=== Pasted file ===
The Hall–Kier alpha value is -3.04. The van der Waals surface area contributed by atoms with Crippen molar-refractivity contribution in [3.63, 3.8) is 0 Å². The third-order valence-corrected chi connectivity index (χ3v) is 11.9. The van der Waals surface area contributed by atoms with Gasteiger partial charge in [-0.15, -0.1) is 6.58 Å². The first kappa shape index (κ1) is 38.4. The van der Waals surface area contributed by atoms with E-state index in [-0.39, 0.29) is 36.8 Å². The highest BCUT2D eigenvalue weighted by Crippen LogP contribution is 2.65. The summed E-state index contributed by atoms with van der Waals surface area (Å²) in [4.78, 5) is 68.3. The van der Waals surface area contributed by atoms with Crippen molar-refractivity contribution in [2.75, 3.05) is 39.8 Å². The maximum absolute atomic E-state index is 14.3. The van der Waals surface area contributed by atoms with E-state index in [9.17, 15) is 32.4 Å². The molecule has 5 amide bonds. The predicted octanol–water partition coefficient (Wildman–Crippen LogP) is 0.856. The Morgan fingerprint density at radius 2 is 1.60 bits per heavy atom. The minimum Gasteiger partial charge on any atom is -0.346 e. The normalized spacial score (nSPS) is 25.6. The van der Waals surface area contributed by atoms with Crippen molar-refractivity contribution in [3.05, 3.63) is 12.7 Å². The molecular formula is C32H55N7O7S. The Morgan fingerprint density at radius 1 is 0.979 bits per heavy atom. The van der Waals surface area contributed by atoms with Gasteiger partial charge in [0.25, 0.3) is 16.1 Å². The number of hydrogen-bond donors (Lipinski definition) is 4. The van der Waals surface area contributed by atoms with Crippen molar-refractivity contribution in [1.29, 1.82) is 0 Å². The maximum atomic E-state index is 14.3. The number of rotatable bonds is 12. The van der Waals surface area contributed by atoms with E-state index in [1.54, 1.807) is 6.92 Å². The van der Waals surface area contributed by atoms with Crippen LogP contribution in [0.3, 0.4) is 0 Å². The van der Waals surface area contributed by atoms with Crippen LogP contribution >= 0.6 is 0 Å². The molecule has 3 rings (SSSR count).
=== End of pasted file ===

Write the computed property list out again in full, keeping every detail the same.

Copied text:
The Hall–Kier alpha value is -3.04. The van der Waals surface area contributed by atoms with Crippen molar-refractivity contribution in [3.63, 3.8) is 0 Å². The third-order valence-corrected chi connectivity index (χ3v) is 11.9. The van der Waals surface area contributed by atoms with Gasteiger partial charge in [-0.15, -0.1) is 6.58 Å². The first kappa shape index (κ1) is 38.4. The van der Waals surface area contributed by atoms with E-state index in [-0.39, 0.29) is 36.8 Å². The highest BCUT2D eigenvalue weighted by Crippen LogP contribution is 2.65. The summed E-state index contributed by atoms with van der Waals surface area (Å²) in [4.78, 5) is 68.3. The van der Waals surface area contributed by atoms with Crippen molar-refractivity contribution in [2.75, 3.05) is 39.8 Å². The maximum absolute atomic E-state index is 14.3. The van der Waals surface area contributed by atoms with E-state index in [9.17, 15) is 32.4 Å². The molecule has 5 amide bonds. The predicted octanol–water partition coefficient (Wildman–Crippen LogP) is 0.856. The Morgan fingerprint density at radius 2 is 1.60 bits per heavy atom. The minimum Gasteiger partial charge on any atom is -0.346 e. The normalized spacial score (nSPS) is 25.6. The van der Waals surface area contributed by atoms with Crippen molar-refractivity contribution in [3.05, 3.63) is 12.7 Å². The molecular formula is C32H55N7O7S. The Morgan fingerprint density at radius 1 is 0.979 bits per heavy atom. The van der Waals surface area contributed by atoms with Gasteiger partial charge in [0.25, 0.3) is 16.1 Å². The number of hydrogen-bond donors (Lipinski definition) is 4. The van der Waals surface area contributed by atoms with Crippen molar-refractivity contribution in [1.29, 1.82) is 0 Å². The maximum atomic E-state index is 14.3. The number of rotatable bonds is 12. The van der Waals surface area contributed by atoms with E-state index in [1.54, 1.807) is 6.92 Å². The van der Waals surface area contributed by atoms with Crippen LogP contribution in [0.3, 0.4) is 0 Å². The van der Waals surface area contributed by atoms with Crippen LogP contribution >= 0.6 is 0 Å². The molecule has 3 rings (SSSR count).